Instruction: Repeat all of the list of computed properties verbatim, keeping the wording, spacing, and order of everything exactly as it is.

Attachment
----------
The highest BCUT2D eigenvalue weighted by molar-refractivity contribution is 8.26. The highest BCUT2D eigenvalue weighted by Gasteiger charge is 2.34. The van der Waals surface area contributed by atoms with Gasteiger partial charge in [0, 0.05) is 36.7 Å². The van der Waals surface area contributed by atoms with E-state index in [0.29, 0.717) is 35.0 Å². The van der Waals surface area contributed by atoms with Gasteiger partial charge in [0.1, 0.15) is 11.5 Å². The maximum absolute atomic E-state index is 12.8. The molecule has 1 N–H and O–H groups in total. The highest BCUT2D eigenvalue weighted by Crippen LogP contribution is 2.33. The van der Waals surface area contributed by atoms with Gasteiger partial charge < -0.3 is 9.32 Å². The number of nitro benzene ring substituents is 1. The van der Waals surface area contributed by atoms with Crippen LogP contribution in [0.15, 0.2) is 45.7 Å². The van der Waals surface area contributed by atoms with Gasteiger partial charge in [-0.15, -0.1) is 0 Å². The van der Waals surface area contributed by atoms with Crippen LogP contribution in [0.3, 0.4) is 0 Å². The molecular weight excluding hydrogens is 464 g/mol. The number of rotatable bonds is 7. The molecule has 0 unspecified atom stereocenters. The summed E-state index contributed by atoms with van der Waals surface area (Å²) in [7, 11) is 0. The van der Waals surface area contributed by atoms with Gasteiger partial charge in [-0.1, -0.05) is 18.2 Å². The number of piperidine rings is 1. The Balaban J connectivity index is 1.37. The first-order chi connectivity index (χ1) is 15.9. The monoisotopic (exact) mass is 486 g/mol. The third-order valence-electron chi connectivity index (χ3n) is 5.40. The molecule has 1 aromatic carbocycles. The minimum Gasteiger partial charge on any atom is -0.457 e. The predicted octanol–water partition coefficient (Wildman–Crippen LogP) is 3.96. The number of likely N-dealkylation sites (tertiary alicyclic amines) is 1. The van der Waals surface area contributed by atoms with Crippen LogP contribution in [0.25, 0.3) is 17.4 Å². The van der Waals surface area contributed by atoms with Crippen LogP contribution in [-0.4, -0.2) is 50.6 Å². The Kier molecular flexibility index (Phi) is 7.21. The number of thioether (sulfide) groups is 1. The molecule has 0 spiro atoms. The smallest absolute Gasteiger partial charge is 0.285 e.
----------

The highest BCUT2D eigenvalue weighted by molar-refractivity contribution is 8.26. The highest BCUT2D eigenvalue weighted by Gasteiger charge is 2.34. The van der Waals surface area contributed by atoms with Gasteiger partial charge in [0, 0.05) is 36.7 Å². The van der Waals surface area contributed by atoms with E-state index in [0.29, 0.717) is 35.0 Å². The van der Waals surface area contributed by atoms with Gasteiger partial charge in [0.1, 0.15) is 11.5 Å². The maximum absolute atomic E-state index is 12.8. The molecule has 1 N–H and O–H groups in total. The highest BCUT2D eigenvalue weighted by Crippen LogP contribution is 2.33. The van der Waals surface area contributed by atoms with Gasteiger partial charge < -0.3 is 9.32 Å². The number of nitro benzene ring substituents is 1. The van der Waals surface area contributed by atoms with Crippen LogP contribution in [0.15, 0.2) is 45.7 Å². The van der Waals surface area contributed by atoms with Gasteiger partial charge in [-0.15, -0.1) is 0 Å². The van der Waals surface area contributed by atoms with Crippen LogP contribution in [0.3, 0.4) is 0 Å². The molecular weight excluding hydrogens is 464 g/mol. The number of rotatable bonds is 7. The molecule has 0 unspecified atom stereocenters. The summed E-state index contributed by atoms with van der Waals surface area (Å²) in [7, 11) is 0. The van der Waals surface area contributed by atoms with Gasteiger partial charge in [-0.1, -0.05) is 18.2 Å². The number of piperidine rings is 1. The Balaban J connectivity index is 1.37. The first-order chi connectivity index (χ1) is 15.9. The monoisotopic (exact) mass is 486 g/mol. The third-order valence-electron chi connectivity index (χ3n) is 5.40. The molecule has 1 aromatic carbocycles. The minimum Gasteiger partial charge on any atom is -0.457 e. The predicted octanol–water partition coefficient (Wildman–Crippen LogP) is 3.96. The number of likely N-dealkylation sites (tertiary alicyclic amines) is 1. The van der Waals surface area contributed by atoms with Crippen LogP contribution in [0.25, 0.3) is 17.4 Å². The van der Waals surface area contributed by atoms with Crippen LogP contribution in [-0.4, -0.2) is 50.6 Å². The Kier molecular flexibility index (Phi) is 7.21. The number of thioether (sulfide) groups is 1. The molecule has 0 spiro atoms. The smallest absolute Gasteiger partial charge is 0.285 e.